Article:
Imagine this. You’re a pastor, and one of your congregation comes in to see you: she wants you to read a letter she wrote, to see if it’s “all right.” And this is what you read.
“Dear Goddess Pele—I am so sorry I took that chunk of lava and brought it home with me as a souvenir! I should never have done it! Ever since, nothing has gone right for me and my family, we’ve had nothing but bad luck. My husband lost his job, I stepped into a bear trap and lost my foot, my brother’s wife ran off with the mayor of our town, who embezzled all that public money… Please, goddess, forgive me! Don’t curse me anymore! I am returning that piece of lava so it can be put back in your Hawaii Volcanoes National Park where it belongs, and I promise I will never offend you again!”
“What do you think, pastor?” asks the letter-writer. “Should I say Goddess Pele or Madame Pele?”
What does the pastor say? What would your pastor say? I think mine would be struck speechless.
The thing is, this happens. A lot. Tourists help themselves to pebbles, stones, and sand from Hawaii Volcanoes National Park, paying no heed to the curse of the Volcano Goddess, Pele, which is said to fall on anyone who takes anything from the park. It’s against the rules to take stuff out of the park, so a park ranger made up the story of the curse, thinking it would deter lava-grabbers.
But people believe it. Coming as they do from mainland America, most of them are Christians. They go to church on Sundays. And yet they believe that a pagan volcano goddess in Hawaii has the power to reach all the way across the Pacific Ocean and zap them where they live, in Pennsylvania or Ohio.
How do we know they really believe that? Because they take the trouble to write abject letters of apology to the goddess, and, even more, they mail back to Hawaii the souvenirs that they took. It’s expensive to mail rocks to Hawaii. The park staff used to put some of the letters on display, but that has since been discontinued. Now they just throw the letters away and unpack the rocks so they can throw them away, too.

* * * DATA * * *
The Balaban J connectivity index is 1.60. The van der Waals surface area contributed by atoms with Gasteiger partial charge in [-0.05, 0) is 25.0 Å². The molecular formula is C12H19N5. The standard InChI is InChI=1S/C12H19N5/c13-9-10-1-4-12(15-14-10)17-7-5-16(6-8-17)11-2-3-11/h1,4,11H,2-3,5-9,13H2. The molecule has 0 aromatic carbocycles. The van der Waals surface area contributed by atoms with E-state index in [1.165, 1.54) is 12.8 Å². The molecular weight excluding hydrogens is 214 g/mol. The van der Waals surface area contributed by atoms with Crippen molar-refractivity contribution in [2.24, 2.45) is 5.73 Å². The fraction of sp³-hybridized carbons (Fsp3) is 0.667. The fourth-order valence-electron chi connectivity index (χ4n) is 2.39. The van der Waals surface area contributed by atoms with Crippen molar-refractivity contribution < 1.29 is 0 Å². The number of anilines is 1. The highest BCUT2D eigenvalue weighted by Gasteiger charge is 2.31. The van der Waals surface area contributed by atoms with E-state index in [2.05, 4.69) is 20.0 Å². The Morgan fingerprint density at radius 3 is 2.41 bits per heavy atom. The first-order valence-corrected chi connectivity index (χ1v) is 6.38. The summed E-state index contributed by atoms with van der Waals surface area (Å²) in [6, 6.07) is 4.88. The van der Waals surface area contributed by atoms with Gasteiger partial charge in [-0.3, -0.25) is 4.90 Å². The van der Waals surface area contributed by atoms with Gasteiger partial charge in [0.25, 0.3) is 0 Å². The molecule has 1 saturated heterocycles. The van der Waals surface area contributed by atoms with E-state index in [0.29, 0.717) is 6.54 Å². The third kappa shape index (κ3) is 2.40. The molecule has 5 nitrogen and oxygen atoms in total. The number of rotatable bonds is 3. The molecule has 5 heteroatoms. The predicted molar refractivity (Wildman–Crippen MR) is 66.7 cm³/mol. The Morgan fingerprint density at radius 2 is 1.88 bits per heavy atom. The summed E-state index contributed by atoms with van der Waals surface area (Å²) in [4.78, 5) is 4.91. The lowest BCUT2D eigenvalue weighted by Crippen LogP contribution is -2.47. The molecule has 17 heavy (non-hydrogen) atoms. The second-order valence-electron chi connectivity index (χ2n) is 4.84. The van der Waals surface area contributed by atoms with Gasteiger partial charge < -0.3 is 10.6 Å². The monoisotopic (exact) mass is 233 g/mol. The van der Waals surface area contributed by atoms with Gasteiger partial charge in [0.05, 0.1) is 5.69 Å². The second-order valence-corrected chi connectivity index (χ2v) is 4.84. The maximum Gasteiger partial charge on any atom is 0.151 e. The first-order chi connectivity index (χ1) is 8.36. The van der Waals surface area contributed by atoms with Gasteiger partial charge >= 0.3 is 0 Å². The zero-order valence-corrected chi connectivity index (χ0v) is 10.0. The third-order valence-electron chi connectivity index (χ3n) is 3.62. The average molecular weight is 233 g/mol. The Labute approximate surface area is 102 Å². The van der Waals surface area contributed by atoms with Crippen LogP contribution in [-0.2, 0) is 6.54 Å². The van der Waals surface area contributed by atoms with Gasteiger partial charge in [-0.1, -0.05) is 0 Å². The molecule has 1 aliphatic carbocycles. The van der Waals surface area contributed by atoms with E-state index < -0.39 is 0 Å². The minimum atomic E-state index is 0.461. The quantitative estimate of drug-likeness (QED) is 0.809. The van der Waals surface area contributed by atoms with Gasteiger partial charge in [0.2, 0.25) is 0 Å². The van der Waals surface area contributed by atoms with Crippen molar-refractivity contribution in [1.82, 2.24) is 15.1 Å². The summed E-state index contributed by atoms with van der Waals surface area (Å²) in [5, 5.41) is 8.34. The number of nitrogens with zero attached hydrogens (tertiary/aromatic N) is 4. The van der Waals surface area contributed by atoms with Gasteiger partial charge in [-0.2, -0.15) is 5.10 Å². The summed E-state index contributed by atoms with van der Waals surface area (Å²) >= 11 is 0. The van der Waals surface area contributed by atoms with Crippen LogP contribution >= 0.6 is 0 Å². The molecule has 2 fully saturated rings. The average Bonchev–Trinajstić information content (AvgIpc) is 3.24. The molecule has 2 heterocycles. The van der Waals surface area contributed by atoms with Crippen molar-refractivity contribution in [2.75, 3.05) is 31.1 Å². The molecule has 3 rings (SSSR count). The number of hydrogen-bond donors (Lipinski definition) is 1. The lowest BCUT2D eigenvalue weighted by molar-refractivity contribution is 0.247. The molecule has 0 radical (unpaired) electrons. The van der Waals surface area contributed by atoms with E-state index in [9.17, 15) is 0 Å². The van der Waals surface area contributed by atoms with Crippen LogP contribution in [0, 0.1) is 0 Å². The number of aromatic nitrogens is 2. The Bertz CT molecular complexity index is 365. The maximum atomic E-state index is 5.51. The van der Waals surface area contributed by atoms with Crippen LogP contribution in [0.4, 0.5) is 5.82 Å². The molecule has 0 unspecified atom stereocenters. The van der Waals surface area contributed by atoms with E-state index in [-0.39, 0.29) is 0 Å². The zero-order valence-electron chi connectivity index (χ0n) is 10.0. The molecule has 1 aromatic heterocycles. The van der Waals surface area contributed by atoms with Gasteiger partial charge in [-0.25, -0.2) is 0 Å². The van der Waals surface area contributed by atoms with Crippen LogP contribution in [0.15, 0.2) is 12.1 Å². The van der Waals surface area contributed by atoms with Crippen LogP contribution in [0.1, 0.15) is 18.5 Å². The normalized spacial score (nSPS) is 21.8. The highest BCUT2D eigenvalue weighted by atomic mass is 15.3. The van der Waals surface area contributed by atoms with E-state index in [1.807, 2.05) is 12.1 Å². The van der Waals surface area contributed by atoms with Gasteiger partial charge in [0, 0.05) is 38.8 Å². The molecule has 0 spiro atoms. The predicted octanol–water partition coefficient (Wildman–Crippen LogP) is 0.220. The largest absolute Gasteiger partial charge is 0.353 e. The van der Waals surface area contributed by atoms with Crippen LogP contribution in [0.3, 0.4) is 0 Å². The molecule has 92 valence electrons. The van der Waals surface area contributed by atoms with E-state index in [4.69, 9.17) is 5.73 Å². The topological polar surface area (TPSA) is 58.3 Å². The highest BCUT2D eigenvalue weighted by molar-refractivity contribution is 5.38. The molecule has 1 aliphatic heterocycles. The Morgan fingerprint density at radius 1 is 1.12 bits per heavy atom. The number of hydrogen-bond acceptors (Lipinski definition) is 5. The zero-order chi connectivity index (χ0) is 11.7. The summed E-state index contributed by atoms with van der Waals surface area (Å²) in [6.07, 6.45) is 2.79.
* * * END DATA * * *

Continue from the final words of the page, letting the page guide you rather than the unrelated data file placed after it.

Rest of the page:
Would anyone ever write a letter of apology to the real God, having sinned against Him? Or do we just sin against Him every day and never give it a second thought? What kind of kook would write a letter to God?
But they write to a Hawaiian volcano goddess—who, it should be pointed out, does not exist. There is only one God, and He does not live in a volcano in Hawaii.
Here in my own home town—a little town, two miles across at the most, with eight churches in it—we have an annual “workshop” for getting people in touch with their “animal spirit guides.” It started in 2013 and has just kept going.
Here, college-educated Americans, most of them belonging to the upper middle class, turn to the spirits of dogs or gnus or hamsters for guidance in the knotty problems of life. I daresay the great majority of them have received Christian religious training of some sort. Some remarkably ineffective sort.
This little excursion into paganism is at least peaceful. Others are not. Last month in a nearby town, police arrested a woman for harassing her neighbor—with dolls. The dolls, said police, had “vulgar writings on them” and were planted “at or near the victim’s residence on three separate occasions.”
What business has a Christian with a pagan volcano goddess, séances involving parakeets or gerbils, or scary dolls intended to freak out your neighbor?
True, in ancient days, the Levites were unable to keep Israel from chasing after pagan gods. You may remember, if you’ve read the Bible, that didn’t turn out well for Israel. So possibly even the most sincere, determined efforts by the American church might not entirely pry Christians away from pagan practices.
But are we seeing a sincere, determined effort? Do the churches conscientiously teach God’s word, and how to apply it to life, how to use it to understand reality, and how to love it, and desire it?
I dare you to say “yes.”
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